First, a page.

Full text: Modern business geography

Manufacturing Outside the United States 273 
Fic. 173. Raw silk is produced only (1) where the mulberry tree will flourish, (2) where there are 
many patient workers with deft fingers, and (3) where labor is cheap. Japan produces almost 
50 per cent of the world supply of raw silk ; China about 26 per cent of it; and Italy a little more 
than 10 per cent. The small remainder comes chiefly from southern France and Spain. In 
Japan factories have been established for unwinding the cocoons and spinning the thread; but 
a, great deal of the spinning is still done bv hand, as shown here. 
The handmade articles of China take the form of beautiful woven 
silks and other textiles, delicate carvings in wood and ivory, and also 
of commoner articles such as bamboo goods, straw matting, and the 
fire crackers which almost every American boy and girl formerly set 
off on the Fourth of July. With the exception of ivory, the raw ma- 
terials of most of these handmade goods are easily produced close to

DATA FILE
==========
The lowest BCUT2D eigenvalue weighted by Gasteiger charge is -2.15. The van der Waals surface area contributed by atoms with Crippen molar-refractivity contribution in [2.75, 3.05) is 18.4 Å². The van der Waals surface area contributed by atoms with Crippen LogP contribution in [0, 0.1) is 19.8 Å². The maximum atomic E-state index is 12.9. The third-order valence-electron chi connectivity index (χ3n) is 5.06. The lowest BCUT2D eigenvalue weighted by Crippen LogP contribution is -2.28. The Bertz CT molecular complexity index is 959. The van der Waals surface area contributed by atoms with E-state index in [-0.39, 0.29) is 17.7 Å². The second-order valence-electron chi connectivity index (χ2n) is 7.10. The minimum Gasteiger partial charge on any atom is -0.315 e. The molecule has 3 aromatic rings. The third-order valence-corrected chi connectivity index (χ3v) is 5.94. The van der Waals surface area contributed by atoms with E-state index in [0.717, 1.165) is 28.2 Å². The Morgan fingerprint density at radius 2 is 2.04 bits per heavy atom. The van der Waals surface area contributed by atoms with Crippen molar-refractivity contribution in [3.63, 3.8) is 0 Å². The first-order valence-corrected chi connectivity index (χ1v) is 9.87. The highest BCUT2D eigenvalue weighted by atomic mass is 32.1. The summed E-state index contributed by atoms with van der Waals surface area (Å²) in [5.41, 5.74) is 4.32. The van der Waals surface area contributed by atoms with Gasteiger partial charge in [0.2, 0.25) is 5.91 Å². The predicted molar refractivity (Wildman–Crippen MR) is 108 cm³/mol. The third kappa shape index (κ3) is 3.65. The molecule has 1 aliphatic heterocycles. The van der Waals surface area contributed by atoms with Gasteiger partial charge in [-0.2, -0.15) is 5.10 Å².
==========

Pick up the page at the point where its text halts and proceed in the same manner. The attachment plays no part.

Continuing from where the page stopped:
the home of the workers, and the finished products are so small or so 
light that they can be transported long distances with little expense. 
World commerce draws from India such handmade goods as cash- 
mere shawls, print cloths, metal ware like Benares brass, and carvings 
in ivory and wood. Especially interesting are the elephants carved in 
ivory, some as small as one’s finger nail, yet so delicately carved as to 
show every feature and wrinkle. 
Japan, like China, still furnishes handmade cloths, mattings, and 
carvings. Its strong, thin, handmade paper is used in place of leather, 
nil-cloth, and glass; and its handmade porcelain and lacquered and

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